Lesbian S&M film The Duke of Burgundy could be about any relationship, says its Stoke Newington star
- Credit: Archant
Chiara D’Anna talks to Alex Bellotti about working with Peter Strickland, the reality of filming sex scenes and ‘human toilets’.
With Fifty Shades of Grey currently spanking its way through every cinema in the Western world, Hollywood is clearly in the mood for a bit of S&M. As director Peter Strickland’s newest film is out to prove however, there is more to explore about the subculture than just its appeal to randy housewives.
The Duke of Burgundy stars Chiara D’Anna and Sidse Babett Knudsen as experimental lovers in a surreal, ambiguously European fantasy world where no men exist. Stylistically indebted to the ‘70s softcore films of Jess Franco, it brings up such notions as a mattress which allows one lover to sleep suffocated under the other and a device referred to as a ‘human toilet’.
For all its x-rated escapades though, Stoke Newington resident D’Anna insists it’s really just a love story.
“What I think – and I think Peter would say the same – is that the film is not in reality exploring an S&M relationship, it’s talking about every relationship,” the 32 year old says. “It just happens that these two women – well especially my character, Evelyn – has particular needs.
You may also want to watch:
“The film uses that situation to examine any difficulty in a relationship, of coming to terms with the fact that ‘I need something but my partner is unable or unwilling to give that because it would create pain of some kind’. That could be in any relationship – it could be going on Sunday to lunch with your mother in law.”
The movie is out tomorrow (Friday) and to celebrate its release, D’Anna will be joining Strickland at the Hackney Picturehouse for a screening and Q&A session.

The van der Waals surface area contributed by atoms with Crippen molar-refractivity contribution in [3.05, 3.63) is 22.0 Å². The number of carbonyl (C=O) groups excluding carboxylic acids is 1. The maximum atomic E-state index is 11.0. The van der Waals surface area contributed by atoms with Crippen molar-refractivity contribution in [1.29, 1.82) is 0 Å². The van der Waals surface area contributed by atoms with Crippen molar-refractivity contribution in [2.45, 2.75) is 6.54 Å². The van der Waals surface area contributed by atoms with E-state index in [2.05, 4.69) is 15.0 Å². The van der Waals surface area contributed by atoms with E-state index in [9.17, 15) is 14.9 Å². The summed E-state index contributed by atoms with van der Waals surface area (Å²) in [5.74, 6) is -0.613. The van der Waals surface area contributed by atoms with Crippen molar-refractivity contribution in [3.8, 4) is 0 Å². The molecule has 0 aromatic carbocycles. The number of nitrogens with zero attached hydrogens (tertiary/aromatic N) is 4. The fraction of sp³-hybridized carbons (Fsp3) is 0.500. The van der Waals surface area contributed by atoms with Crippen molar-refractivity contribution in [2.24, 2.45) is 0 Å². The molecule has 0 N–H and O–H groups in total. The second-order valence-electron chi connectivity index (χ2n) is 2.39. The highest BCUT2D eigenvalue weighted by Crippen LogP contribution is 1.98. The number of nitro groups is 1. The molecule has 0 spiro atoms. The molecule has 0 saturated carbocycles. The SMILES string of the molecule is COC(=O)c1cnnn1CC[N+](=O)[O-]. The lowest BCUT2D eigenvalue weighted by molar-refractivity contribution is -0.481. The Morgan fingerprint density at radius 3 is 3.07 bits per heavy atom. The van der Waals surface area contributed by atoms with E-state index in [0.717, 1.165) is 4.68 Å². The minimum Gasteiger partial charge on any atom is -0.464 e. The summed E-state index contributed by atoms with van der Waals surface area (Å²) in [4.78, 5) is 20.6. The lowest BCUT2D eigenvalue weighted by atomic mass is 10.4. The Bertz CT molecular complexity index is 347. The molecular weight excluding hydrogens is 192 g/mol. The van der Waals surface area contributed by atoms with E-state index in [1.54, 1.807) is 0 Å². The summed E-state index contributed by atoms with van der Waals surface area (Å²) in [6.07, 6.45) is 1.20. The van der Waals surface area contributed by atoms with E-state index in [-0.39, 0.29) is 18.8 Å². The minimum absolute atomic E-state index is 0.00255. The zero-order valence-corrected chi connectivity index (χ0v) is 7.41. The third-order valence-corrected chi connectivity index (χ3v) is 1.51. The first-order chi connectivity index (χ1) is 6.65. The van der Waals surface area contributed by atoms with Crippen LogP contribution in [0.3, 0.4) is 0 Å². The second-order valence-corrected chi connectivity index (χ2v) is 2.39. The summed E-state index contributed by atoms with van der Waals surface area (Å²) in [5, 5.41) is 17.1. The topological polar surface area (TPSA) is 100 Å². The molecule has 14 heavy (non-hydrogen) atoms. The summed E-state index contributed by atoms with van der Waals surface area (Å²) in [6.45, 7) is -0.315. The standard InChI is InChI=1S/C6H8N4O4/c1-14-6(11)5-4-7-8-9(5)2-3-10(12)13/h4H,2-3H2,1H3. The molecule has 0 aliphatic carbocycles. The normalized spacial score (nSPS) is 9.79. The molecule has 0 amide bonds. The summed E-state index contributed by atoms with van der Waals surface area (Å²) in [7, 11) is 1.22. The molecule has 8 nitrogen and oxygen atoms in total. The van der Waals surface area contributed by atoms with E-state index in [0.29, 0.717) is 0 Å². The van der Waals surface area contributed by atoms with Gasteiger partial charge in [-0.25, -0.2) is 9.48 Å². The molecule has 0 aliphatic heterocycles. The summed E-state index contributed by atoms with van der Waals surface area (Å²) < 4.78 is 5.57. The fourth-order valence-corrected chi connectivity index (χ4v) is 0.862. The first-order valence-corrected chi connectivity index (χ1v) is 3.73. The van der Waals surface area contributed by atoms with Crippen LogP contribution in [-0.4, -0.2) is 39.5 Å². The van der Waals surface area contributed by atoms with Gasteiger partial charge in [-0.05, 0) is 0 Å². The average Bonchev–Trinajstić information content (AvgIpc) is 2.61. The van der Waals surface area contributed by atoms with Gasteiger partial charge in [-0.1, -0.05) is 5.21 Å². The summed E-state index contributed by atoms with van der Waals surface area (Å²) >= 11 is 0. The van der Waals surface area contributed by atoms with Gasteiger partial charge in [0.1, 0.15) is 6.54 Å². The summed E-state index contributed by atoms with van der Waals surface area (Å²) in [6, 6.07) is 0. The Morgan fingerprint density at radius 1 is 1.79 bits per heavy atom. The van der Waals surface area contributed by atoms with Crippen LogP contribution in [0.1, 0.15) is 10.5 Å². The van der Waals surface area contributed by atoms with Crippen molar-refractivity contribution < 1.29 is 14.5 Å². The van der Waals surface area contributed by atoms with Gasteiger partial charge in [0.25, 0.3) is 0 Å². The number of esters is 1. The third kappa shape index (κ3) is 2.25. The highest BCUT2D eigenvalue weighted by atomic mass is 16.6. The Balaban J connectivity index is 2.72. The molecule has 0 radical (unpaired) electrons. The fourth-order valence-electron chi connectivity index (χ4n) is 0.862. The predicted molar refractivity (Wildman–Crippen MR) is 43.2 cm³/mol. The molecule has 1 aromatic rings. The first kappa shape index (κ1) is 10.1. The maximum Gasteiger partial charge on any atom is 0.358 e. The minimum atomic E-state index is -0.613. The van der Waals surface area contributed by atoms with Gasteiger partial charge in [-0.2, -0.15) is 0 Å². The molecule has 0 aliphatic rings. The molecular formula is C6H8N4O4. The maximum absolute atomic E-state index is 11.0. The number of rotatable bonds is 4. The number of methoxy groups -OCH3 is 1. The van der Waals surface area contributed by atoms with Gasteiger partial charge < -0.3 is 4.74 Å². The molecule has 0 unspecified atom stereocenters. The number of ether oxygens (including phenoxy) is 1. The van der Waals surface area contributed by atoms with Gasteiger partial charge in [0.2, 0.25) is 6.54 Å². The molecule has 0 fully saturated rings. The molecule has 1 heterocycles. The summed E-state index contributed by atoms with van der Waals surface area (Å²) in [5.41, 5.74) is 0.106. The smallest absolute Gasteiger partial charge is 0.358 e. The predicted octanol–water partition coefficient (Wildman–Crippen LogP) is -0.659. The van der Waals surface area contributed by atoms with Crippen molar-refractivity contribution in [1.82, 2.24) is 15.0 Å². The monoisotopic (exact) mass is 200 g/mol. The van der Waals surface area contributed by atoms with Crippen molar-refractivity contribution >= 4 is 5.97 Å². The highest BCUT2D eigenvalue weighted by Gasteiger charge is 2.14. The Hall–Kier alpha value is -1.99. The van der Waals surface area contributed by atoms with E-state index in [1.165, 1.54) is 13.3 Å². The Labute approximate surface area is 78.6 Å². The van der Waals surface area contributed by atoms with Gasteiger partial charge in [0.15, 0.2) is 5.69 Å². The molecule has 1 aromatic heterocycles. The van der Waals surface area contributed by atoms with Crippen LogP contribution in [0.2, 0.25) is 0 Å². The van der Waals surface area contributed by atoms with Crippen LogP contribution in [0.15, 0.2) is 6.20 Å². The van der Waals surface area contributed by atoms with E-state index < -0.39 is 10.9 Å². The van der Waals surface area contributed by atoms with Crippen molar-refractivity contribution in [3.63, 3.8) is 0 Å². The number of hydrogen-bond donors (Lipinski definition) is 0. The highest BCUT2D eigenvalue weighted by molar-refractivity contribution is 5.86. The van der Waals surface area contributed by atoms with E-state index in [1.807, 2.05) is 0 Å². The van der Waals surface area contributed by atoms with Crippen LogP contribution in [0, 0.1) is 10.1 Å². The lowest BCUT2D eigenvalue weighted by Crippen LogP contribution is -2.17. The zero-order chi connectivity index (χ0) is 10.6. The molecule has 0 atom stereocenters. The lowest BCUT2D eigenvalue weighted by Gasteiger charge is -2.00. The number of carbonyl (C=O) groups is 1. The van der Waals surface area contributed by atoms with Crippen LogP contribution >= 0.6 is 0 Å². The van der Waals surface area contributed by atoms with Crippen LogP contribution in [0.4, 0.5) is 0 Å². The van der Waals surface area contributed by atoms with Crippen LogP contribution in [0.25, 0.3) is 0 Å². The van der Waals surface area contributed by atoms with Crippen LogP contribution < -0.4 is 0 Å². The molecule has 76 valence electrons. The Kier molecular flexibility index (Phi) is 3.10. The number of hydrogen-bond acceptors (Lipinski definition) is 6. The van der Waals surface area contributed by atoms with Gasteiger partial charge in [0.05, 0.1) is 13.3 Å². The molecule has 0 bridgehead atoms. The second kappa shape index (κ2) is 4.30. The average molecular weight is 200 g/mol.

- 1 Hackney road closures 'will cost lives', says volunteer ambulance service
- 2 Jailed: 'Dangerous' Hackney predator found with 1,600 indecent child images
- 3 Joint Covid patrols launched to ensure lockdown rules are followed
- 4 Police appeal for help to trace wanted Dalston man
- 5 Covid-safe shared workspaces in Hackney on flexibility without formalities
- 6 'Common sense' prevails as Stamford Hill testing centre moved out of estate
- 7 Stoke Newington School looks to raise £60K for student laptops
- 8 Lockdown: Thirteen card players busted by police in Hackney social club
- 9 Homerton Hospital says 'stay home' after 'major incident' declared
- 10 Police divers search for man who fell from boat into freezing River Lea
Impressively, this is only the Italian actress’s second film role and her first lead part, having worked with Strickland previously on 2012’s Berberian Sound Studio. The British director is “very down to earth and gives a lot of freedom,” D’Anna says, which certainly helped when filming some of the movie’s more risqué scenes.
“The funny thing is that for me those scenes were bizarrely the easiest. They look sensual on camera, but in reality they’re the most technical in the sense that all you’ve got is a specific light and you move around each other, but it’s more like a dance in terms of the choreography.”
There is an underlying irony to the film’s rudest moments and it’s one that both actresses had to take care to play right. “The specific one of the human toilet is very funny because of the situation,” D’Anna adds, “but it’s also very tragic in the sense that this is when my partner understands there is no way she can meet my needs.”
While The Duke of Burgundy is bound to pick up headlines for its unusual depiction of a lesbian relationship, its star suggests that beneath it all, gender doesn’t actually enter the equation.
“In a sense it’s not a lesbian relationship, because this world doesn’t have men. That was a way to get away from the gender element and Peter talked extensively about it. If you had a heterosexual relationship, you’d immediately have the power game between men and women, which is a bit difficult as the men are often stereotypically seen as the more powerful. If it was two men, it would immediately be more typecast as a gay film and only for a smaller circuit.
“I think it just puts a magnifying lens on any problem of manipulation in a loving relationship, because we’ve all been either manipulated or the manipulator – at some point, it shifts, but we’ve all had experience of that.”
The Duke of Burgundy is out tomorrow, when it will be shown at Hackney Picturehouse before a Q&A. Turn to page 6 for our review.